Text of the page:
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September 22, 2023

Nashville’s $38.8B health care industry ponders future

Nashville’s $38.8B health care industry ponders future

Holly Fletcher | The Tennessean

How innovation is developed and implemented — not only by the legacy companies but also their ability to get patients and clinicians on board — will impact the future of Nashville’s industry.

Health care is an unwieldy industry where specialty takes years to hone and the infrastructure of the system hasn’t radically changed in decades. But with increasing costs and outcomes, there’s a rush at all levels to — buzzword alert — innovate.

The industry behemoths that call the Nashville area home are experimenting with different methods and locations of care. It’s often a multipronged strategy of changing the brick-and-mortar while searching for new technology to help streamline care and operations.

Physicians, hospitals and other segments of the sector must juggle health outcomes with changing consumer preferences and ever-evolving government regulations. For many companies, there also are the omnipresent investors who clamor for returns.

“You can’t aspire to what you can’t visualize.”

Companies are trying to figure out how to change the clinical care paradigm so that it’s more efficient, and ultimately costs less, Dr. Wright Pinson, CEO of the Vanderbilt Health System, said in an interview earlier this year.

Finding solutions in a do-more-with-less-money environment is imperative for the industry, which contributes $38.8 billion to the regional economy annually.

It’s a challenge that is reshaping legacy health care companies and giving entrepreneurs an opening to make an impact.

“There is less money available today than there has been,” Pinson said. “The growth of available monies either from the federal government, the state government or commercial payers — call it business if you want to — the increase of dollars going into the health care sector is just not going to exist.”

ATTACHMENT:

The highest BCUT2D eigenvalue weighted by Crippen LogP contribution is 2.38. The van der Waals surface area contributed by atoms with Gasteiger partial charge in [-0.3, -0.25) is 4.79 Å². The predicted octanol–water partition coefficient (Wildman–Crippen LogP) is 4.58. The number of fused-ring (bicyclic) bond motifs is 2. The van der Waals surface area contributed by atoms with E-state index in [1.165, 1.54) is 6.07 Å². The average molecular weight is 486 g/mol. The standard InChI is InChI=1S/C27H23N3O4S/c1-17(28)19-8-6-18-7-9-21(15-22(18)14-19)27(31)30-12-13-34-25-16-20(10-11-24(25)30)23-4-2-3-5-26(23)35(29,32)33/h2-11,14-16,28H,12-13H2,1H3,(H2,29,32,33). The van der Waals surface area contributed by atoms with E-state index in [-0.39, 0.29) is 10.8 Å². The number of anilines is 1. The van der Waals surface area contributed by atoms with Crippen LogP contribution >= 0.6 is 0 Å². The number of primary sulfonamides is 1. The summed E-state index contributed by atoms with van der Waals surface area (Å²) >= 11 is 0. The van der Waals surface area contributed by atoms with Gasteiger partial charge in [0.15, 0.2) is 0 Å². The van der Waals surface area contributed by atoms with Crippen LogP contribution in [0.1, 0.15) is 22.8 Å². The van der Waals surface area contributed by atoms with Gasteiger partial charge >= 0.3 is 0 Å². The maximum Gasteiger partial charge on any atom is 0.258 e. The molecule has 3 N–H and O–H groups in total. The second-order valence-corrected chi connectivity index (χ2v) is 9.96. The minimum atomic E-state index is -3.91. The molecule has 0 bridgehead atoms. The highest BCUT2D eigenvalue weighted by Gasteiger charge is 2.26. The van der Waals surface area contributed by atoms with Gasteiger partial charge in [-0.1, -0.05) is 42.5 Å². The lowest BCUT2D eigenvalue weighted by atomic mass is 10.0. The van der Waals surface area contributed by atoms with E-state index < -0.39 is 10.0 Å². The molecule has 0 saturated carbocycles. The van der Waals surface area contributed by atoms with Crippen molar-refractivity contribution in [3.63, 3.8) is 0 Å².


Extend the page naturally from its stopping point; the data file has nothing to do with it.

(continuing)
LifePoint Health, formerly LifePoint Hospitals, changed its name last year to better reflect its business model. More of its business is happening outside the walls of hospital campuses — the traditional location of care that’s seeing services diffuse to other facilities.

More than 50 percent of its revenue comes from outpatient facilities, said William F. Carpenter III, CEO of LifePoint. It and its peers are expanding the places where patients can get care.

“We saw a chance to let the name better reflect the future direction we see for the company,” Carpenter said. “Historically we have been a system of hospitals in smaller communities around the country. Today we are caring for those communities’ health and well-being in different ways.”

HCA is adding urgent care clinics and ambulatory surgery centers.

Community Health Systems is pruning its hospital portfolio by concentrating on markets where it can have a wider presence offering a variety of services. It’s completed a spinoff, and CEO Wayne Smith said on the most recent earnings call another divestiture could happen this year.

Vanderbilt University Medical Center, which is newly separate from the university, is opening clinics and expanding its reach across the state.

‘Breadcrumbing’ to ideas